Storage: Often, traditional NFTs are stored off-chain. While some can be stored on-chain, many are off-chain, with a link pointing to the file's storage location. As a result, the NFT could potentially be lost. Ordinals are native to the Bitcoin blockchain. These are inscribed satoshis, which can’t be lost. You at least know the address to which the Bitcoin NFT was sent, even if it’s in cold storage.
Mutability: Depending on how the NFT was minted, a traditional NFT can be deleted or changed. A traditional NFT essentially represents a smart contract, which can be altered or deleted by the contract owner. It’s possible to create immutable traditional NFTs, but some complex technical knowledge is required. Ordinals are truly immutable. The satoshi is uniquely inscribed and carries Bitcoin’s immutability trait with it.
Minting Process: Traditional NFTs are minted as new tokens. Bitcoin Ordinals work by inscribing the data directly onto the smallest unit of bitcoin, the satoshi, on the blockchain. The idea is that Bitcoin NFTs won’t change the cap on how many bitcoins will ever be minted.
Concerns About Bitcoin NFTs
As you might expect, there are concerns about how Bitcoin NFTs could potentially impact how the Bitcoin blockchain functions.
The Taproot upgrade, which allows for some decentralized finance (DeFi) actions, also opened the door for NFTs. However, this means that more space is being taken up by the data inscribed on the satoshis to create NFTs.
Bitcoin’s blockchain is characterized by limited block sizes and certain structural traits. As a result, this inscribed data takes up additional space — space that could be used for financial transaction data. There are concerns that this could slow down confirmation times on the Bitcoin blockchain.
On top of that this changes the overall fungibility of bitcoins. The idea of bitcoin as digital money is that its fungible. A bitcoin is a bitcoin, just like a dollar is a dollar. For the most part, a satoshi is a satoshi, just like a penny is a penny. Inscribing a satoshi with special data that turns it into an NFT means that a satoshi isn’t just a satoshi. Some satoshis are unique, similar to how a collectible silver coin is different from a dollar coin that you could spend in the store as legal tender.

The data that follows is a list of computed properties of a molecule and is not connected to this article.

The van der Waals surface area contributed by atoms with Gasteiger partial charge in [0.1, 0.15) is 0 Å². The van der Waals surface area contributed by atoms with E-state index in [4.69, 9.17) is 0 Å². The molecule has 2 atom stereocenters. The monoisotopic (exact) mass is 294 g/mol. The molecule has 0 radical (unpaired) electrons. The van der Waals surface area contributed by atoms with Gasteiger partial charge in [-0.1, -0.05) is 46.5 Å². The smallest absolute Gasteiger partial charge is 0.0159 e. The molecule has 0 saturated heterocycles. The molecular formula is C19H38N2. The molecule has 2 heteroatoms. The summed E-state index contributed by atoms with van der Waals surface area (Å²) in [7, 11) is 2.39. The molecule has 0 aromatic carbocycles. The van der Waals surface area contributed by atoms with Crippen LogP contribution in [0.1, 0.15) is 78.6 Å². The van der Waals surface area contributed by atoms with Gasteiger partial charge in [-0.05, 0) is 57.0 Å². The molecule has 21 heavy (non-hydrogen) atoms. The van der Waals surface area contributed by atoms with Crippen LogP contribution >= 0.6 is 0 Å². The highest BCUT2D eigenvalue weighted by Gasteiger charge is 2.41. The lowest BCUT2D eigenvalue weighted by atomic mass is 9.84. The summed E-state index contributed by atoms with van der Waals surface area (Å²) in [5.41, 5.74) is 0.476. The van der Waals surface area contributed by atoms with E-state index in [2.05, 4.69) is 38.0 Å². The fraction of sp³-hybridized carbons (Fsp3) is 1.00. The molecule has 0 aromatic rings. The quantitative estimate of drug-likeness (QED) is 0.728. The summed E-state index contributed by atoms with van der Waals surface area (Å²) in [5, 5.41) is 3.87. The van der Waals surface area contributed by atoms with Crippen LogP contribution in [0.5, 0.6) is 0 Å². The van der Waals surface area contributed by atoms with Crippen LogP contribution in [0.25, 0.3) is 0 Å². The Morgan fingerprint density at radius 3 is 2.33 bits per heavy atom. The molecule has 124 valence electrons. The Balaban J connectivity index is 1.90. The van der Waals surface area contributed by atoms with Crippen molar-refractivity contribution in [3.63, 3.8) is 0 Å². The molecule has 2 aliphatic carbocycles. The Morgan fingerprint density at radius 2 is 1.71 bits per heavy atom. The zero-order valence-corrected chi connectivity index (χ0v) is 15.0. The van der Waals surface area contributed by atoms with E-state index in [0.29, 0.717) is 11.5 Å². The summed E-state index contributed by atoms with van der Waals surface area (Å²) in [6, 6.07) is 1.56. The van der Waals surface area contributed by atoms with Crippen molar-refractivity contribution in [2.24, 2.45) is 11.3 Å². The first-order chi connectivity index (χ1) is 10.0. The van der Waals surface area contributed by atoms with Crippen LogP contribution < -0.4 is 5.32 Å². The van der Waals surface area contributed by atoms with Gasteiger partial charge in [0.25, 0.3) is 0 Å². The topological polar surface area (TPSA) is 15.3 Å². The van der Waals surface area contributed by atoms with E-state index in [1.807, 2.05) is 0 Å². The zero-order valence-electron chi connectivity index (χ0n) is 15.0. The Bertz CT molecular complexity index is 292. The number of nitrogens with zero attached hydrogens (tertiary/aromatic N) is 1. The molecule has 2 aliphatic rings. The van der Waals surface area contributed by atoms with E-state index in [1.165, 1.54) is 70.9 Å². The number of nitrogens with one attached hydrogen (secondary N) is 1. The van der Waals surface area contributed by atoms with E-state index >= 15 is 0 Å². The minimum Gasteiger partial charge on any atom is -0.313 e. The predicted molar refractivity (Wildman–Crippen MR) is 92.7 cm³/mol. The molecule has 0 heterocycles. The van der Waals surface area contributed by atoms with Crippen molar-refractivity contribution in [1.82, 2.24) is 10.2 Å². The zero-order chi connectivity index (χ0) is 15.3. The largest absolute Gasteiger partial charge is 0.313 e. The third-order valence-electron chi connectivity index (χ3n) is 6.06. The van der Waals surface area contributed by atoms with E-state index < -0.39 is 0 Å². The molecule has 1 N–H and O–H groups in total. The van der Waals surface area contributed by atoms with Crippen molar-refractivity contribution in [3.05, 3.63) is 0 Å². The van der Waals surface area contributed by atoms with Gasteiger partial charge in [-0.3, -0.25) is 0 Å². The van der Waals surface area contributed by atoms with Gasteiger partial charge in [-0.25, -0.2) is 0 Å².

This is one of the reasons that “coin control” is needed if you get a wallet that can handle Ordinals, or you need to store them separately in a wallet that only receives. You need to make sure your inscribed satoshis, your Ordinals, are kept out of the main “population” of your other bitcoins.
Since its inception in 2009, Bitcoin has been seen as a truly digital currency. It was designed as a medium of exchange. Even as it began to be seen as a digital store of value in recent years, it was still also seen as money. There are concerns that this could affect Bitcoin’s ability to be seen primarily as a medium of exchange.
Finally, there are concerns about costs. Ordinals have necessitated bigger block sizes, finally hitting the 4 MB size. This could lead to the need for higher transaction costs overall as it would increase the costs of running a full node due to changes in requirements.
Thanks to the Taproot upgrade and the Ordinals protocol, it’s now possible to effectively have NFTs on the Bitcoin blockchain. However, it’s important to understand how Ordinals are different from traditional NFTs and consider how this shift could potentially impact Bitcoin in the future.
Miranda Marquit, MBA, has been covering personal finance, investing and business topics for more than 15 years, and covering crypto topics for more than 10 years. She has contributed to numerous outlets, including NPR, Marketwatch, U.S. News & World Report and HuffPost. She is an avid podcaster, co-hosting the podcast at Money Talks News. Miranda lives in Idaho, where she enjoys spending time with her son playing board games, travel and the outdoors.